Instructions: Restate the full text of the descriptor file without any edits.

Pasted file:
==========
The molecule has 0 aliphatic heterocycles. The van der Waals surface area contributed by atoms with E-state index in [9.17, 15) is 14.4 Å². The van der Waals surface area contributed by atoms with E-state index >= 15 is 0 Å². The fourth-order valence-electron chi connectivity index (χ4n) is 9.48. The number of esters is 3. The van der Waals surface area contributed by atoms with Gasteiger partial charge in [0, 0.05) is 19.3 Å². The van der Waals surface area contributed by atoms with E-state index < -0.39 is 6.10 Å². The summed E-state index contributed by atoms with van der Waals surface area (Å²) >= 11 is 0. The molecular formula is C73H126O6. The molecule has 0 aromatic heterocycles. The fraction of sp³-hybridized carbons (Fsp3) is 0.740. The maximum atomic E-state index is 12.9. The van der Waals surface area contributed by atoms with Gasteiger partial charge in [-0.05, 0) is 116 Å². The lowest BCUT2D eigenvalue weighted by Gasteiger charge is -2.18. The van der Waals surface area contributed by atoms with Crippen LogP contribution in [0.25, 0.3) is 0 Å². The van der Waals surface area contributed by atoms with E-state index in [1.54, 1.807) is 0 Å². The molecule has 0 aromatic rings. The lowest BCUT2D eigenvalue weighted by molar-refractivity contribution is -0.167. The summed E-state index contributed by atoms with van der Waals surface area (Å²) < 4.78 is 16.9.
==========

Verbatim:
The molecule has 0 aliphatic heterocycles. The van der Waals surface area contributed by atoms with E-state index in [9.17, 15) is 14.4 Å². The van der Waals surface area contributed by atoms with E-state index >= 15 is 0 Å². The fourth-order valence-electron chi connectivity index (χ4n) is 9.48. The number of esters is 3. The van der Waals surface area contributed by atoms with Gasteiger partial charge in [0, 0.05) is 19.3 Å². The van der Waals surface area contributed by atoms with E-state index < -0.39 is 6.10 Å². The summed E-state index contributed by atoms with van der Waals surface area (Å²) >= 11 is 0. The molecular formula is C73H126O6. The molecule has 0 aromatic heterocycles. The fraction of sp³-hybridized carbons (Fsp3) is 0.740. The maximum atomic E-state index is 12.9. The van der Waals surface area contributed by atoms with Gasteiger partial charge in [-0.05, 0) is 116 Å². The lowest BCUT2D eigenvalue weighted by Gasteiger charge is -2.18. The van der Waals surface area contributed by atoms with Crippen LogP contribution in [0.25, 0.3) is 0 Å². The van der Waals surface area contributed by atoms with E-state index in [1.54, 1.807) is 0 Å². The molecule has 0 aromatic rings. The lowest BCUT2D eigenvalue weighted by molar-refractivity contribution is -0.167. The summed E-state index contributed by atoms with van der Waals surface area (Å²) < 4.78 is 16.9.